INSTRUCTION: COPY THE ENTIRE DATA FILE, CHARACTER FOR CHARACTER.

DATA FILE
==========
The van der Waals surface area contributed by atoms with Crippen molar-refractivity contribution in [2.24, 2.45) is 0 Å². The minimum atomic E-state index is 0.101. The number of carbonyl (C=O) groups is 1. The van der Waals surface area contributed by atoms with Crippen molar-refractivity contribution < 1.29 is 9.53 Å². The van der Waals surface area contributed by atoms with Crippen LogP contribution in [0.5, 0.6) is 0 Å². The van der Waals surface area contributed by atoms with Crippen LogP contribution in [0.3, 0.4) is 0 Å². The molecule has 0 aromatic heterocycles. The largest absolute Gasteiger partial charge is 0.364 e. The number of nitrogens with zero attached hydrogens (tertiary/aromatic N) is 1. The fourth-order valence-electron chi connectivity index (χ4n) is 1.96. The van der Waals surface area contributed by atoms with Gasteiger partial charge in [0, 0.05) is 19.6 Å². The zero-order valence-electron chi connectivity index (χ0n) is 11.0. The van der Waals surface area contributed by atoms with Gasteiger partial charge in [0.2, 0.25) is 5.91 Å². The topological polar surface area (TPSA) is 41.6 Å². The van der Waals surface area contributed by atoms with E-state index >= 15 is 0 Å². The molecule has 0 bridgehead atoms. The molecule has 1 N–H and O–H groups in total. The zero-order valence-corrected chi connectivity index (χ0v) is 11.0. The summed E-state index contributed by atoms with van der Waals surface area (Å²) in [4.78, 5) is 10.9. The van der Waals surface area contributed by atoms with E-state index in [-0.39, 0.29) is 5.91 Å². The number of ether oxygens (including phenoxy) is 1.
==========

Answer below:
The van der Waals surface area contributed by atoms with Crippen molar-refractivity contribution in [2.24, 2.45) is 0 Å². The minimum atomic E-state index is 0.101. The number of carbonyl (C=O) groups is 1. The van der Waals surface area contributed by atoms with Crippen molar-refractivity contribution < 1.29 is 9.53 Å². The van der Waals surface area contributed by atoms with Crippen LogP contribution in [0.5, 0.6) is 0 Å². The van der Waals surface area contributed by atoms with Crippen LogP contribution in [0.3, 0.4) is 0 Å². The molecule has 0 aromatic heterocycles. The largest absolute Gasteiger partial charge is 0.364 e. The number of nitrogens with zero attached hydrogens (tertiary/aromatic N) is 1. The fourth-order valence-electron chi connectivity index (χ4n) is 1.96. The van der Waals surface area contributed by atoms with Gasteiger partial charge in [0, 0.05) is 19.6 Å². The zero-order valence-electron chi connectivity index (χ0n) is 11.0. The van der Waals surface area contributed by atoms with Gasteiger partial charge in [0.2, 0.25) is 5.91 Å². The topological polar surface area (TPSA) is 41.6 Å². The van der Waals surface area contributed by atoms with E-state index >= 15 is 0 Å². The molecule has 0 bridgehead atoms. The molecule has 1 N–H and O–H groups in total. The zero-order valence-corrected chi connectivity index (χ0v) is 11.0. The summed E-state index contributed by atoms with van der Waals surface area (Å²) in [4.78, 5) is 10.9. The van der Waals surface area contributed by atoms with E-state index in [-0.39, 0.29) is 5.91 Å². The number of ether oxygens (including phenoxy) is 1.